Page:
Tilbake Til Opprinnelsen, which closes the album, is exceptional, with its panicked feeling of chaos in the first half and little bits of synth going on. But then I love the way the riff kicks in at the halfway point and the way Thomas layers the guitars on top. There is plenty of air candy going on there.

“That song represents me quite well,” Thomas says. “You have the traditional blast beats and Black Metal stuff. You have the vibe, and then you have the mid-tempo part that just grooves in the middle. That’s very typical of my songwriting, and that track itself is supposed to be epic, if I did it right.

“It’s about the world, looking at what it’s become, just growing tired of the shit that has shaped over the thousands of years … erasing itself and rebuilding from scratch. That’s basically the theme of the song and the lyrics. So it is a journey and a kind of cinematic listen. You have to listen to the whole thing and maybe even read the words.”

Again, the bass is great in this song. Towards the end, you have high-octave bass going on, and then in the last few seconds, there is the rundown with the guitars. It’s an epic song, and it’s a really epic finish to the album.”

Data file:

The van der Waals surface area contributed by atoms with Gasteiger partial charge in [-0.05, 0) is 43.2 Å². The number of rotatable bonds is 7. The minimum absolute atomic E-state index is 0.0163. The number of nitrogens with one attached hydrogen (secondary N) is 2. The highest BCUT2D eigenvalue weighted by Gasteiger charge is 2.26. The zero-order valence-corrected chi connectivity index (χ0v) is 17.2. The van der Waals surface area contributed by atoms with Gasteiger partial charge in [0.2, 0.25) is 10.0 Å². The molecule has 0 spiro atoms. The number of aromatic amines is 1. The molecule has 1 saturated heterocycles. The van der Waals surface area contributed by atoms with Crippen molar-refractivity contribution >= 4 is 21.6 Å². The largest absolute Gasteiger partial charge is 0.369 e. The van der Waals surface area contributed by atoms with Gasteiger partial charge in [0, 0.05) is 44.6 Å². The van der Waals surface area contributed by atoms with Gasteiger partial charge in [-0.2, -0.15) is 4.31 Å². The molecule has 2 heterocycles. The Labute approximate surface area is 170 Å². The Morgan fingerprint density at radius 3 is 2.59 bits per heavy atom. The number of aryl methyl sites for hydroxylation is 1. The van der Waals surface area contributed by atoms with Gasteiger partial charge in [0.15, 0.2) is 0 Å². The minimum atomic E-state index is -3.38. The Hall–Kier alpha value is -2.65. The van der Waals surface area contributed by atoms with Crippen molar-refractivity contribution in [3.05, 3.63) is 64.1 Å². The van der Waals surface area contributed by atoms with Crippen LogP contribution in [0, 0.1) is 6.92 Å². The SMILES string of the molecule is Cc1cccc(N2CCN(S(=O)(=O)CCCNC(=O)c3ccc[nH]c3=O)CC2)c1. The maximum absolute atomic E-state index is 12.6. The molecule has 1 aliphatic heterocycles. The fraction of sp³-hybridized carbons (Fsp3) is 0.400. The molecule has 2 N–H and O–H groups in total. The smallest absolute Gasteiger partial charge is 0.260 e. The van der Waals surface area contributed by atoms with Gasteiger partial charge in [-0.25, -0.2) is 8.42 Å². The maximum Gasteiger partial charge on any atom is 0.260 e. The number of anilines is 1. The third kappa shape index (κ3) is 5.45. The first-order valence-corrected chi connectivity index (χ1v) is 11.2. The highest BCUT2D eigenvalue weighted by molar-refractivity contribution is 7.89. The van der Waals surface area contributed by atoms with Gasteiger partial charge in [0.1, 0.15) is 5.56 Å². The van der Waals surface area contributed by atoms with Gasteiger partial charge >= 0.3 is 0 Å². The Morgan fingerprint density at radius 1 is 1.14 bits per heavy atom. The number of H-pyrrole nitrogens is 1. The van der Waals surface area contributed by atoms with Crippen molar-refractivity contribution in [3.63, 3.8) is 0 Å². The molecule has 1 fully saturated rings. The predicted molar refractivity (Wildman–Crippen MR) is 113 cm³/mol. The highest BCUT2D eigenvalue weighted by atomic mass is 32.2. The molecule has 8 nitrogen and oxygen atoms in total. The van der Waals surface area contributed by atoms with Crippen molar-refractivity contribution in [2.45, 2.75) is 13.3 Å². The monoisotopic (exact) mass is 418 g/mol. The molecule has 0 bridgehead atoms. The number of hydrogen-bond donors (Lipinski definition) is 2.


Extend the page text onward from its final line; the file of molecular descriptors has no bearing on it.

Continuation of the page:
“It’s quite funny you mentioned the bass,” Thomas says, “because the other day I heard that Fenriz, who has a Norwegian podcast, had pulled out a Mork track. Not this one but from the EP that came out last year. He commented that he got some Uriah heap vibes from the bass playing, and that’s a great compliment. I’m not a child of the ’70s because I was born in the ’80s, but I am a fan of the ’70s, and bass-driven music is really important to me.

“You can hear in almost every Mork song that the bass has a prominent role. To me, the bass is almost the most important part. Of course, the guitar riffs are important, but if the bass behind it is boring, then you got nothing going on. So I give a big shout-out to the ’70s bass players for inspiring me to do that stuff.”